On May 25, another major crisis occurred within the crisis. The festering wound of racism was reignited in the streets of Minneapolis by the tragic death of George Floyd. On May 31, the AAFP issued a statement declaring racism a public health crisis that must be vanquished. We did not stop with just a statement of the obvious. Through our Office of Diversity and Health Equity, we hosted a virtual town hall on racism. We also ramped up member awareness about the AAFP’s EveryONE Project and implicit bias toolkits. Our implicit bias training sessions for chapters have continued to grow in attendance, and we are developing a series of educational videos on major chronic diseases that disproportionately affect minority populations.
Our membership continues to grow, with 136,700 members. I am proud to report that for the 14th year in a row we remain the most sought-after specialty by potential employers. Now more than ever, they recognize our value.
Speaking of value, after nearly a decade of persistent advocacy efforts and small steps in the appropriate direction, the specialty of family medicine will officially take a giant leap forward on Jan. 1. CMS has authorized a 13% increase for primary care evaluation and management code reimbursements. This is huge! The AAFP has already begun publishing practice management materials to educate our members about how to receive the appropriate payment for their services.
Another major achievement was the launch of our beautiful new website in August. It is more user friendly, intuitive and powerful, and has a mobile app.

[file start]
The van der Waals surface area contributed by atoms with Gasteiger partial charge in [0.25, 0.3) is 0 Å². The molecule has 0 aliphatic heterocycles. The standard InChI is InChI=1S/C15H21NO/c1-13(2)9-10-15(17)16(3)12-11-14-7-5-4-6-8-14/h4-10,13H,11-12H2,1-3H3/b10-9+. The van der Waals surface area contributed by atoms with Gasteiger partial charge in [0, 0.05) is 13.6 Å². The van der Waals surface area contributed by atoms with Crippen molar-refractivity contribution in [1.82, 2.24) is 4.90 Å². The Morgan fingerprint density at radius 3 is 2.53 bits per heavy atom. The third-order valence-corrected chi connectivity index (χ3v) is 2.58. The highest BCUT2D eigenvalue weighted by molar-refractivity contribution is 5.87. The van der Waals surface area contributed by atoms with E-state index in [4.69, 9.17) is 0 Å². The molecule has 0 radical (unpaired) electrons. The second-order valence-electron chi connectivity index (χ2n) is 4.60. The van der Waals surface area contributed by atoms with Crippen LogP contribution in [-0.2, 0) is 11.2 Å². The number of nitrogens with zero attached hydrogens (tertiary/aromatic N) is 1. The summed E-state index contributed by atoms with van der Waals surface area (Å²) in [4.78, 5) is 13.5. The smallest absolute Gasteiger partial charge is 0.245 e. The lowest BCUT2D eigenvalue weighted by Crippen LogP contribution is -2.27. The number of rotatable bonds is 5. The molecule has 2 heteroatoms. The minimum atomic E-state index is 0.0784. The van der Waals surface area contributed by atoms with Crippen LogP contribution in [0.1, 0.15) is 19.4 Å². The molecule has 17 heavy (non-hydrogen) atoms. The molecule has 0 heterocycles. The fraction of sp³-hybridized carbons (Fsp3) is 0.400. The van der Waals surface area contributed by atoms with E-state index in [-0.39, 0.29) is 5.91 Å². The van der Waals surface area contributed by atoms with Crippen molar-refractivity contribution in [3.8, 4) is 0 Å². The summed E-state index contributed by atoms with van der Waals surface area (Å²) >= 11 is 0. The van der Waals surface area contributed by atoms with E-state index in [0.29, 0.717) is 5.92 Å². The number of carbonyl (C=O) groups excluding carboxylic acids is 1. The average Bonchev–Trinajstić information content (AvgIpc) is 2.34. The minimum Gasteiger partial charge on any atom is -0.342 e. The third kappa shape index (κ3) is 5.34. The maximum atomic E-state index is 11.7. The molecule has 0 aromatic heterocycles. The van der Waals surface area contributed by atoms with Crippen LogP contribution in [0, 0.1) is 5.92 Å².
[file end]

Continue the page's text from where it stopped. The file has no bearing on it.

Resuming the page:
This is a lot, but we can’t stop here. I wish I had the time to tell you more about all of the amazing accomplishments the AAFP achieved on behalf of our members during these unprecedented times. Unlike past AAFP presidents, I went everywhere “virtually” during most of my term. I had to learn how to meet our members where they were through the use of old and new technologies:
I also sent personal, handwritten note cards to nearly 500 randomly selected AAFP members who had communicated with the organization by phone, social media or in writing. Each week 10 members were selected to receive a notecard from me. I found it to be an effective way to know what our members are thinking about in real time each week.
Family physicians provide our nation with roughly 193 million office visits each year. This is a tremendous value to a nation in desperate need of a way to provide equal access to health care to everyone – not just to those who can afford it. There are still far too many within our borders who, out of last-minute desperation, seek health care interventions when death is too near to be avoided. As the richest and most technologically advanced nation in history, we can and must do better.